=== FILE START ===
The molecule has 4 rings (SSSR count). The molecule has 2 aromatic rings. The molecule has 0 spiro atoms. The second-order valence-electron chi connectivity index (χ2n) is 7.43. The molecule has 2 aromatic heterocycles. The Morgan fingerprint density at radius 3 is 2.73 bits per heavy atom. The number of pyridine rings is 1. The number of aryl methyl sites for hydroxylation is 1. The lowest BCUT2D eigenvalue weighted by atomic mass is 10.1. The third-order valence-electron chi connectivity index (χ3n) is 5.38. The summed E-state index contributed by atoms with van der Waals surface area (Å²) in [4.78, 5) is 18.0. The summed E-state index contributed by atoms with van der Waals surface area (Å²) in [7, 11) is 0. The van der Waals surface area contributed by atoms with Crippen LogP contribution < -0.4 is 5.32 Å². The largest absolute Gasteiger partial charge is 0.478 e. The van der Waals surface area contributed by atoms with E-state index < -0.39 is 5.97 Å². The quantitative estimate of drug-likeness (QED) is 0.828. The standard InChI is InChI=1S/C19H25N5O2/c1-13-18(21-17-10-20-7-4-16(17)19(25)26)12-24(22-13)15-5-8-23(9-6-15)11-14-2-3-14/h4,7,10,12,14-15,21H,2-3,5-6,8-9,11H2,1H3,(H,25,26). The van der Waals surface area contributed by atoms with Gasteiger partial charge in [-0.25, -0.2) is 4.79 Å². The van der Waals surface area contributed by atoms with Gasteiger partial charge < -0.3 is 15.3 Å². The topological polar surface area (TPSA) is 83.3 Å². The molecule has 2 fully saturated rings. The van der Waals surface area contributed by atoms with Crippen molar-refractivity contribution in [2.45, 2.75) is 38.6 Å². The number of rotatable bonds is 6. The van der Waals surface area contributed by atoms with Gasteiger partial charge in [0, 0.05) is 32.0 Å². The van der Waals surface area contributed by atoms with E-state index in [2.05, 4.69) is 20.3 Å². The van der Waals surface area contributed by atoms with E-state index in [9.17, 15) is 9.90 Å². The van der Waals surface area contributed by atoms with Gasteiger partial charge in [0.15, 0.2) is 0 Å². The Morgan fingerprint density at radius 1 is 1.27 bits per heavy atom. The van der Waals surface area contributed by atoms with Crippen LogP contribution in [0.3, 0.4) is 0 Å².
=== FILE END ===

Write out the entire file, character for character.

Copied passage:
The molecule has 4 rings (SSSR count). The molecule has 2 aromatic rings. The molecule has 0 spiro atoms. The second-order valence-electron chi connectivity index (χ2n) is 7.43. The molecule has 2 aromatic heterocycles. The Morgan fingerprint density at radius 3 is 2.73 bits per heavy atom. The number of pyridine rings is 1. The number of aryl methyl sites for hydroxylation is 1. The lowest BCUT2D eigenvalue weighted by atomic mass is 10.1. The third-order valence-electron chi connectivity index (χ3n) is 5.38. The summed E-state index contributed by atoms with van der Waals surface area (Å²) in [4.78, 5) is 18.0. The summed E-state index contributed by atoms with van der Waals surface area (Å²) in [7, 11) is 0. The van der Waals surface area contributed by atoms with Crippen LogP contribution < -0.4 is 5.32 Å². The largest absolute Gasteiger partial charge is 0.478 e. The van der Waals surface area contributed by atoms with E-state index < -0.39 is 5.97 Å². The quantitative estimate of drug-likeness (QED) is 0.828. The standard InChI is InChI=1S/C19H25N5O2/c1-13-18(21-17-10-20-7-4-16(17)19(25)26)12-24(22-13)15-5-8-23(9-6-15)11-14-2-3-14/h4,7,10,12,14-15,21H,2-3,5-6,8-9,11H2,1H3,(H,25,26). The van der Waals surface area contributed by atoms with Gasteiger partial charge in [-0.25, -0.2) is 4.79 Å². The van der Waals surface area contributed by atoms with Gasteiger partial charge < -0.3 is 15.3 Å². The topological polar surface area (TPSA) is 83.3 Å². The molecule has 2 fully saturated rings. The van der Waals surface area contributed by atoms with Crippen molar-refractivity contribution in [2.45, 2.75) is 38.6 Å². The number of rotatable bonds is 6. The van der Waals surface area contributed by atoms with Gasteiger partial charge in [0, 0.05) is 32.0 Å². The van der Waals surface area contributed by atoms with E-state index in [2.05, 4.69) is 20.3 Å². The van der Waals surface area contributed by atoms with E-state index in [9.17, 15) is 9.90 Å². The van der Waals surface area contributed by atoms with Gasteiger partial charge in [0.15, 0.2) is 0 Å². The Morgan fingerprint density at radius 1 is 1.27 bits per heavy atom. The van der Waals surface area contributed by atoms with Crippen LogP contribution in [0.3, 0.4) is 0 Å².